- Naveen's bungled attempt to propose to Tiana in The Princess and the Frog has him attempting to show her how much she means to him by saying that, rather than being like the "thousands" of women that he's gone out with, Tiana's different because she's "one of the guys".
- King Kong (1933) doesn't even try to hide the misogyny. To be fair, it was the 30s.
Jack: I guess I love you.
Anne: Why, Jack! You hate women!
Jack: Yeah, I know. But you aren't women.
- Peaceable in The Sherwood Ring proposes to Barbara (after she's tricked him into drinking sleeping drops) specifically because she's the only woman he's met who didn't act stupid in front of him. In Peaceable's defense, acting ditsy was the fashion among young women at the time. "I refuse to marry until I meet a woman as intelligent as I am—and not before." Point proven, Barbara.
- Subverted — in fact, run through with a sword, repeatedly and with prejudice — in all books of the Tortall Universe by Tamora Pierce. The books are Feminist Fantasy, but it's pointed out multiple times over the series that there are many kinds of girls in the world and that being one is nothing to be ashamed of, whether you're The Chick or an Action Girl.
- Explored and mostly subverted in A Song of Ice and Fire with characters like Cersei, Asha, Brienne and Arya. Cersei tends to think this about herself as a misogynist, and wishes she could have been raised a warrior, not because of any fascination with a sword but because she feels that a sword would give her an easier road to respect, fear, and power. Asha has also come to these same conclusions in her society which is even more misogynistic than general Westeros, but despite playing the role of the warrior there's no real indication she actually disdains feminine activities. Brienne and Arya could both be described as tomboys, but they're similar in that doing so is partly because they have trouble adopting traditional feminine pursuits rather than actual dislike of them - Arya comes off as the Unfavorite compared to her more skilled older sister, and Brienne's homely face and rather masculine body shape means she literally cannot be accepted as feminine in Westerosi culture, and has chosen to pursue masculine pursuits because her body type makes her much more inclined that way.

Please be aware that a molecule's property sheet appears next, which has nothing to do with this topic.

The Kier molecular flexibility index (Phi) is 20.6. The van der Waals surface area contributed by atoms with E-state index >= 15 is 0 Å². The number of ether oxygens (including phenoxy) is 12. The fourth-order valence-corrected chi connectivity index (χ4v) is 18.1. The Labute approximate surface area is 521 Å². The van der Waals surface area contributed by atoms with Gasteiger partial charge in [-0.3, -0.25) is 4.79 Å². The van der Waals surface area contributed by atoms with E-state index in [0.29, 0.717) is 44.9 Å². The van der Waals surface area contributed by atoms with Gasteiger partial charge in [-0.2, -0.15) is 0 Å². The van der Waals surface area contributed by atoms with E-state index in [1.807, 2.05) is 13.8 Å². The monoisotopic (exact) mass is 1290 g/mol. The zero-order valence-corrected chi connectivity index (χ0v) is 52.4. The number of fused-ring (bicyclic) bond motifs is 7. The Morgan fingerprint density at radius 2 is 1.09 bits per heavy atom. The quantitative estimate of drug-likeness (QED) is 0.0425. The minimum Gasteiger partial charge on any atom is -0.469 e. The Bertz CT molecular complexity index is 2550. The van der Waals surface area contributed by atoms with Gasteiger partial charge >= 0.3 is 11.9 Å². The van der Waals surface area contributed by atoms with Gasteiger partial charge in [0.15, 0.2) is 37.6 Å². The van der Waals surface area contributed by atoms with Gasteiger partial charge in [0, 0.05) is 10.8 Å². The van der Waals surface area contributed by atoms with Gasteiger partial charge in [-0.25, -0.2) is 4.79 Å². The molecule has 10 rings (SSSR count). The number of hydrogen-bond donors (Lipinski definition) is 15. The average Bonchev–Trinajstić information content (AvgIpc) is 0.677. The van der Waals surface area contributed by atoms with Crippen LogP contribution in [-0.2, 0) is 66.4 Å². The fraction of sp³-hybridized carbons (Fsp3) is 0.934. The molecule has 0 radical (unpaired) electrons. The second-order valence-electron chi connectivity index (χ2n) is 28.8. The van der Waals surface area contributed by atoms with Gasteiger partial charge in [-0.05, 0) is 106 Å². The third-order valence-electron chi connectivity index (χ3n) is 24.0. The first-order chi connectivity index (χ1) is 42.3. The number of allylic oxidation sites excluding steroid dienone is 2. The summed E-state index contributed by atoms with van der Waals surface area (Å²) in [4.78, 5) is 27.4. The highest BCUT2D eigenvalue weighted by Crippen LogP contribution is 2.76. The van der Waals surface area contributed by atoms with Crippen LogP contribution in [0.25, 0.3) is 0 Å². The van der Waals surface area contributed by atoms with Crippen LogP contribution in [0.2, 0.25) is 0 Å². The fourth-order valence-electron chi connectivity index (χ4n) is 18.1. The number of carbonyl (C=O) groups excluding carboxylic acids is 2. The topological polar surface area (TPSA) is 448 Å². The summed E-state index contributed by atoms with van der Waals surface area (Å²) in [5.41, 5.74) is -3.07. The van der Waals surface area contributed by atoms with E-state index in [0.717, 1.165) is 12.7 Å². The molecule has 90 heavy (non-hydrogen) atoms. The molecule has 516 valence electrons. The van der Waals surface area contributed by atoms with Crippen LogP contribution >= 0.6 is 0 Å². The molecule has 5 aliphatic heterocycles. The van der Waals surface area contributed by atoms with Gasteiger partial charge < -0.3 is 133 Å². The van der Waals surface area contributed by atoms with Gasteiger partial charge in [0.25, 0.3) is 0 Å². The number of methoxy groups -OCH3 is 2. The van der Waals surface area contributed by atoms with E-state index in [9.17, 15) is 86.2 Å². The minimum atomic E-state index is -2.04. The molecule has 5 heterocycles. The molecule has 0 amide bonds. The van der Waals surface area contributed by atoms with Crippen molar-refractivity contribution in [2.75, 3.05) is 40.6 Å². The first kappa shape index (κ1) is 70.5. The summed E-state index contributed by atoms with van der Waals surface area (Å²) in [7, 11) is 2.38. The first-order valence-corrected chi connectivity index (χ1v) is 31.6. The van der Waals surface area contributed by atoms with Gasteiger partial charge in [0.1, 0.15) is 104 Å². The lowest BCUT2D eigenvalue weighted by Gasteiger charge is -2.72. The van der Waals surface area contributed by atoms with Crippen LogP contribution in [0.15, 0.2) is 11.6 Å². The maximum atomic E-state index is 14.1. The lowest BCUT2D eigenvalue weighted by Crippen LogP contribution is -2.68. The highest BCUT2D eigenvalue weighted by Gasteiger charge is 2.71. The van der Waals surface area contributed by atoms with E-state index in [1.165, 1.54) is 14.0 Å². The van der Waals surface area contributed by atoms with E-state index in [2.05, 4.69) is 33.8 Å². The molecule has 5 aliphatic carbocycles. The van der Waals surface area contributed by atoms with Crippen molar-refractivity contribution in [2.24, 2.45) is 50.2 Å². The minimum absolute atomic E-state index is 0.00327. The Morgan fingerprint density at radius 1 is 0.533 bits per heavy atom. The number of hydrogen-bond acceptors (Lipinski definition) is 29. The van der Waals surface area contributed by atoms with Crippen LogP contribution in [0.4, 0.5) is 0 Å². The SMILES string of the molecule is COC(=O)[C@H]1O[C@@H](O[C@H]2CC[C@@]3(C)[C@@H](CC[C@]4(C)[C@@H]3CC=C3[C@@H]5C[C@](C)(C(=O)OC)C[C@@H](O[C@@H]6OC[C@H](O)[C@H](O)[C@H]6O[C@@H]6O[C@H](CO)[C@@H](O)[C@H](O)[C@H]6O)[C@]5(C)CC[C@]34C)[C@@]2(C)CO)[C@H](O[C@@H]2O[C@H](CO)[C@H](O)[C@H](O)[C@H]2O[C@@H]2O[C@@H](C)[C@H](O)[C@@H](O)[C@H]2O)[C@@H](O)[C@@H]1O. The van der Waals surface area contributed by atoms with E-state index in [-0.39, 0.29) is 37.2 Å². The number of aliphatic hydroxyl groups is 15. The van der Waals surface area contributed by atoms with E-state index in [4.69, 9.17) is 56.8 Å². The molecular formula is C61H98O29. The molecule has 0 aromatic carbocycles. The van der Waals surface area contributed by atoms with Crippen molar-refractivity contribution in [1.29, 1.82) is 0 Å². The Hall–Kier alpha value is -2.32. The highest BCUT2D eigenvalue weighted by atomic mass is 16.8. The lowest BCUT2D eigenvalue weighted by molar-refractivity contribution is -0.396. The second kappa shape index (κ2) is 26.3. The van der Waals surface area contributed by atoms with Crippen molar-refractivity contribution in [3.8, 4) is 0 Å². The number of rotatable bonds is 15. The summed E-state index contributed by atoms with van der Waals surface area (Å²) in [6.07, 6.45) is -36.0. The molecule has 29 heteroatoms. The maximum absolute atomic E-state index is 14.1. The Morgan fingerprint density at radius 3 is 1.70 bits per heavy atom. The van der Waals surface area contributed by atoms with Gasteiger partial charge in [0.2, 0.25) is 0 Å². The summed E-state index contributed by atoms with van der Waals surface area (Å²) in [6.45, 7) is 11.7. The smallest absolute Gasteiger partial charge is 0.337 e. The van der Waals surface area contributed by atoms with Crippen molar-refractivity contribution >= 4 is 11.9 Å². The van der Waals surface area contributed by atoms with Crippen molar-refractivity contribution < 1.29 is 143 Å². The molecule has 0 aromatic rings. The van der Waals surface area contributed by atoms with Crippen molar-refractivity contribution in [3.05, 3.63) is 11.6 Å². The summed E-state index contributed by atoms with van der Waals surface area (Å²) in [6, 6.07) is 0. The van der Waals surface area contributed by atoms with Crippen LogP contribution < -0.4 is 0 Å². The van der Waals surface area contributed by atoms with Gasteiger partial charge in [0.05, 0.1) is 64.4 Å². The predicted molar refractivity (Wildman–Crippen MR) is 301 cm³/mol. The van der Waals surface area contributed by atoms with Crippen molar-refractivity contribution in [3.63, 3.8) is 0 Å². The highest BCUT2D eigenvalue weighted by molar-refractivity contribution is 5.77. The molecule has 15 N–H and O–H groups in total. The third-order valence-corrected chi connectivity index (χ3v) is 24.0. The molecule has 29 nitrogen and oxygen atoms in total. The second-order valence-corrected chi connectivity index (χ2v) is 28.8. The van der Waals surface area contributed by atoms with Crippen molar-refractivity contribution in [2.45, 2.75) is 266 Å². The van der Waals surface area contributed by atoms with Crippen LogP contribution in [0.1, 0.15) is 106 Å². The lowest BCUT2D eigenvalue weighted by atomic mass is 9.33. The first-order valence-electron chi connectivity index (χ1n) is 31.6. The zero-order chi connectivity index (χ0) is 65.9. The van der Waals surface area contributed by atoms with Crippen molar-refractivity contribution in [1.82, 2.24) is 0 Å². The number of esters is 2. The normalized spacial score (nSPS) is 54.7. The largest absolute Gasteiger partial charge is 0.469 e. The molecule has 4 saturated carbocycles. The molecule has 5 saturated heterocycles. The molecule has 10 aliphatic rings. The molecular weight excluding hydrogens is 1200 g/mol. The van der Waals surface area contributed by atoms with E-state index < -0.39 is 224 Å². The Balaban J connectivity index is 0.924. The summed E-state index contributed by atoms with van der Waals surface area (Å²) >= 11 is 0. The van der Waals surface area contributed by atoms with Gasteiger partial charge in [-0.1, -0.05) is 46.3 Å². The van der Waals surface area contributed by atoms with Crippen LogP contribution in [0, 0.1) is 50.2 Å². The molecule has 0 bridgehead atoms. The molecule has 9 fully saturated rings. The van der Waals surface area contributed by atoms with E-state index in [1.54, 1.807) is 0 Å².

- Shay says this to Calla in the YA novel Wolfsbane. Though he's a bit more specific than the norm in that he only says she's not like other girls he's dated.
- In A Grief Observed, C. S. Lewis's memoir of the aftermath of his wife's death, he mentions having told her once that his relationship with her felt more like his friendships with other men than any other relationship he'd ever had with a woman. She had to point out to him that it's a bit insulting if the highest compliment you can pay to a woman is that she's almost like a man and asked what he'd think if she started praising him for his "feminine virtues." He was convinced.